In fact, when I do it by prayer, even cleaning up goes more quickly! And what works in the house, works in the garden. For five years we tended hellebores, rare expensive beauties–red, primrose yellow, chartreuse, maroon, plums, midnight purples, that flaunt large, magnificent, flowers, or clusters of bell-like blossoms–and futilely hoped they would reseed. This winter, I realized that instead of hoping they would reseed, I should pray they would reseed. I did. They did. Magnificently. Dozens of seedlings under each plant, enough to transplant to all those nooks in our half acre garden that we thought would be perfect if they only had hellebores, enough to share with gardening friends, for God is munificent. When I’d say, “Sister, please pray that I” win, star, shine… Sister Josephine at school sweetly quoted Thomas More, “The things, good Lord, that I pray for, give me the grace to labor for.” But that was not the lesson I most needed. The Copernican revolution of the mind I need is this: don’t worry, but turn your worry into a prayer; don’t just hope, turn your hope into a prayer; divert your stream of consciousness, your internal monologue, into a dialogue with God, so that, in time, to think is to pray. Annie Dillard says moving from poetry to prose was like playing with an entire orchestra rather than with a single instrument. For me, learning to live by prayer–whether about how to write, crisis-clean, mother, or throw a kid’s birthday party–was like that.
And what amazes me still more is that, as I pray, the tectonic plates of my soul shift, and its topography alters; my very emotions change. When my spirit feels empty, or, in fact, dead, I beg for the Spirit’s life to revive my deadness, the Spirit’s fullness for my emptiness, his living bread for my hungers, and his rest for my restlessness. And he does come, surprising me. Grace is more than a theological concept, I discovered on the days when Roy and I joke that we will persist in loving each other because Christ commanded us to love our enemies! When I feel like a toothpaste tube too thriftily squeezed, and pray “for the love of God to be shed abroad in my heart through the Holy Spirit” I do–astonished–eventually feel the ripples of an invisible, inexhaustible Amazon: new energy, new compassion, new perspective. Prayer can change anything; when I doubted that, I had been Plato’s cave-dweller in the shadows and gloom, assuming this was it, undreaming of a world drenched in golden sunlight, under bright sapphire skies.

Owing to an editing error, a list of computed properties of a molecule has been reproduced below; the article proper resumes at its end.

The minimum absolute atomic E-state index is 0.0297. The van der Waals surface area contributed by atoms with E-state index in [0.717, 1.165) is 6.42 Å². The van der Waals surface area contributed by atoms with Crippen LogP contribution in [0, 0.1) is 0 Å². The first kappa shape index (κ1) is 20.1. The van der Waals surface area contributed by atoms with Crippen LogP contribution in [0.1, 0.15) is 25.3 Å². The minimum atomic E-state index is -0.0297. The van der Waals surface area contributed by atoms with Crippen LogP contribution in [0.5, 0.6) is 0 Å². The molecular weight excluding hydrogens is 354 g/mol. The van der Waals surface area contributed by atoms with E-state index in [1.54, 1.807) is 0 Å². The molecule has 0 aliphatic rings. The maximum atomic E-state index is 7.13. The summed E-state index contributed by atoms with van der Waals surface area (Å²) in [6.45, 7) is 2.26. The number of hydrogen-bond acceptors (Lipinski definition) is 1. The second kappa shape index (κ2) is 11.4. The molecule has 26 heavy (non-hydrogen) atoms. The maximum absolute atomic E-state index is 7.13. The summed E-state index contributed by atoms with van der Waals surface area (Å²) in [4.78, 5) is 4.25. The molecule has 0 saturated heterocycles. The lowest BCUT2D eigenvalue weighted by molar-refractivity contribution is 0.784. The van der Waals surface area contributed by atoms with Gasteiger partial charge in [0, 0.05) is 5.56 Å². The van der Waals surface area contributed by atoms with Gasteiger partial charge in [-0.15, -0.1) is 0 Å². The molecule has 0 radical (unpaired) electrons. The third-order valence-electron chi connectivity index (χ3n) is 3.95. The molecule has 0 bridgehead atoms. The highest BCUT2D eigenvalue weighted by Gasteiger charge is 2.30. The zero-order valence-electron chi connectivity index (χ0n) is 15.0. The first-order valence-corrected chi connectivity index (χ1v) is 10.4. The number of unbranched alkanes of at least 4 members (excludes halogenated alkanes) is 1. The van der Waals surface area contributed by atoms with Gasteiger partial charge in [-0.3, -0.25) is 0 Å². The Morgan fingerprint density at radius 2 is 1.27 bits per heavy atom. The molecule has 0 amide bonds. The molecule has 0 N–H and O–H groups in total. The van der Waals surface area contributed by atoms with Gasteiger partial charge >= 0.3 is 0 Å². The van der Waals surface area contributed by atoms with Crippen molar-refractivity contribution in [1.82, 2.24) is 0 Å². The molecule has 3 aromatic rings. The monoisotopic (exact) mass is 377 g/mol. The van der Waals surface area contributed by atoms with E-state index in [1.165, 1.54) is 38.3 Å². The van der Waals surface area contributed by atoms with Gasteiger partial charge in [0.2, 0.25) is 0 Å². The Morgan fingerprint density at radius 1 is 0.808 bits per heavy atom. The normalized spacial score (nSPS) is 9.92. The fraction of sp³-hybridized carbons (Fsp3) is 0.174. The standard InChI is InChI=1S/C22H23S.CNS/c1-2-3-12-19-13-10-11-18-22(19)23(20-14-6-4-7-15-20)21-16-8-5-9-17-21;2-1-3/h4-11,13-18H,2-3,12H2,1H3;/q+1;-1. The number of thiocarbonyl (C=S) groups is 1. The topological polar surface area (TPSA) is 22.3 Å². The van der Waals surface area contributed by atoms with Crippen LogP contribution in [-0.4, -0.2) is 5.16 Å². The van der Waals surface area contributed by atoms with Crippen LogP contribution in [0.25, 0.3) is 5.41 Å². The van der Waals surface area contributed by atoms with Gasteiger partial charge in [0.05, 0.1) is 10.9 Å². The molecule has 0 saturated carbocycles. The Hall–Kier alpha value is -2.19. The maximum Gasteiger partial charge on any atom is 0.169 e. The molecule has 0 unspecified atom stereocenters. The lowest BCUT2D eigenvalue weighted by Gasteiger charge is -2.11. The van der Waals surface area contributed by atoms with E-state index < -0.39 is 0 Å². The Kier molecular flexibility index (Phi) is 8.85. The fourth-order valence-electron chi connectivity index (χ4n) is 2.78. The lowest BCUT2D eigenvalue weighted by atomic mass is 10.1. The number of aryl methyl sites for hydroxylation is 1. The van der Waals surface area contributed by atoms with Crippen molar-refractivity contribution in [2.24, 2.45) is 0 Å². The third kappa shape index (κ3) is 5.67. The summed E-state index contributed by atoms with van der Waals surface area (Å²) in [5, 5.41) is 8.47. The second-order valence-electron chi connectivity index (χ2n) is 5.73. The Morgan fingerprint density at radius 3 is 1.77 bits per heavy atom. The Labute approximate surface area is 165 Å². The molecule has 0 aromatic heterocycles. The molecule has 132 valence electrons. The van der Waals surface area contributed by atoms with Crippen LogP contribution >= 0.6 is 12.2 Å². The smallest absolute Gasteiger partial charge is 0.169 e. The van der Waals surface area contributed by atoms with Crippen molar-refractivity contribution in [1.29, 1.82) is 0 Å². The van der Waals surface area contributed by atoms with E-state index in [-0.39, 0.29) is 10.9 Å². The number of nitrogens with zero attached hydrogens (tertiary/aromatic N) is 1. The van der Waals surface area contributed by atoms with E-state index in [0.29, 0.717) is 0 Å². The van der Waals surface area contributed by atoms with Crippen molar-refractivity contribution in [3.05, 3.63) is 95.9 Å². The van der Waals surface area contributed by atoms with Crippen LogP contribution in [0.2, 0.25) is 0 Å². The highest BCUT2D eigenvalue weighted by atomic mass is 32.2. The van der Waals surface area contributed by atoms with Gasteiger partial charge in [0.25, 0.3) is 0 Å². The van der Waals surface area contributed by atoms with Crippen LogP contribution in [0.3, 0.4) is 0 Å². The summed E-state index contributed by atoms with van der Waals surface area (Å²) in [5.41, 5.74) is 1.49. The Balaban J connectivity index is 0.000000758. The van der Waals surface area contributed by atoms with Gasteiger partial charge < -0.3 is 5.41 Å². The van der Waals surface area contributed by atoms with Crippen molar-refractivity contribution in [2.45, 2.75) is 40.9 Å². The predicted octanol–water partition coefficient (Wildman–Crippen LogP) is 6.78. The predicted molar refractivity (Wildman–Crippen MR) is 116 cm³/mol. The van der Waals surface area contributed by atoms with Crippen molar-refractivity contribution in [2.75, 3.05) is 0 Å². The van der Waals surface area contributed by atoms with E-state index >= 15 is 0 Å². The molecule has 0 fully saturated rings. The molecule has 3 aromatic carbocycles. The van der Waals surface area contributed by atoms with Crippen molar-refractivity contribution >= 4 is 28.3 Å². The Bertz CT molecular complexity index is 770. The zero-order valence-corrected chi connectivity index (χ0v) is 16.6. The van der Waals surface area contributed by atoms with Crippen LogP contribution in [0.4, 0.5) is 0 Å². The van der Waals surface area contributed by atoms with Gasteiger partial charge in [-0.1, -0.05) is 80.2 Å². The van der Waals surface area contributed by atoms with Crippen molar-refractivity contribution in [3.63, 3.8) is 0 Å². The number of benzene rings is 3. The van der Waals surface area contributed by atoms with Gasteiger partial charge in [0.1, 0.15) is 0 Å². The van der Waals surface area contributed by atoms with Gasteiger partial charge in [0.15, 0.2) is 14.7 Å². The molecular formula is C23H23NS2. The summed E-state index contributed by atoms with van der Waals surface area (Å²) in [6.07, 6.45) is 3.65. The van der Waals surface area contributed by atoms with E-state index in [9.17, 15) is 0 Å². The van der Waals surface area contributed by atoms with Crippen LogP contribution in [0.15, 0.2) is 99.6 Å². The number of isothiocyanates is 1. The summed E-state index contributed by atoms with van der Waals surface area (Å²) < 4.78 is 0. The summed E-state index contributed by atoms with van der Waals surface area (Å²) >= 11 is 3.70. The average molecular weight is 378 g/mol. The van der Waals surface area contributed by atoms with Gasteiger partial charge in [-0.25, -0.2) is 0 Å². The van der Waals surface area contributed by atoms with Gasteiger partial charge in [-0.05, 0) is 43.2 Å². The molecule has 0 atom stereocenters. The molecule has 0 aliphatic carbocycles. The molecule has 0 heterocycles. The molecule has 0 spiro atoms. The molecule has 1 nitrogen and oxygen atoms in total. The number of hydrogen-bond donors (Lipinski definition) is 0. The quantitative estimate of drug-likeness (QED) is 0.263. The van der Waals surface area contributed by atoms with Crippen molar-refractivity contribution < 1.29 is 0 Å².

As I prayed, finicky hellebores self-seeded; a college fund to a great university appeared as from a Great Magician’s hat, and when bills abounded, freakily, money abounded. Can one speak of prayer without the seeming gloating of “I asked and I received; I sought and I found,” that makes the answers to other people’s prayers as tiresome as the glories of other people’s kids, or the horrors of other people’s in-laws, (of whom an astonishing number of my friends have the most difficult in all the world)?
Yes! For no one I know has had every prayer answered. Every surplus pound has not dropped off; a deeply organized and tidy house has eluded me, as has my life-long desire to wake at 5 a.m.! My writing limps over blocks, exhaustion, distraction, duties. When I compare myself to my friends, three of whom have published very successful books, I think of Milton’s Sonnet VII–“My fleeting youth flees on with full career, but my late spring no bud or blossom shew’th;” though I can conclude with his acquiescence, “All is, if I have grace to use it so,”–and with Hopkins’ prayer in his echoing sonnet–“Mine, O thou Lord of life, send my roots rain.”
Though answered prayers dazzle us, prayer, in itself, is not magic, not an open sesame to the treasure cave of wild, careening desire. For, of course, there are many answers–“no,” “slow,” “grow” as well as “Go.” In that comes the great paradox of prayer: magical–“ask whatever you wish”–yet not magic, as the faith, hope, love and commitment we profess in a wild night are real, yet can crumble before the rooster’s crow under the force of that wakeful night, hunger, anger, flu, restlessness, our sin, other people’s sin.
And the deepest “magic from before the dawn of time,” lies not in the things wrought by prayer that this world never dreams of, but in the One to whom we pray. And in the magic
within us. Kingdom of God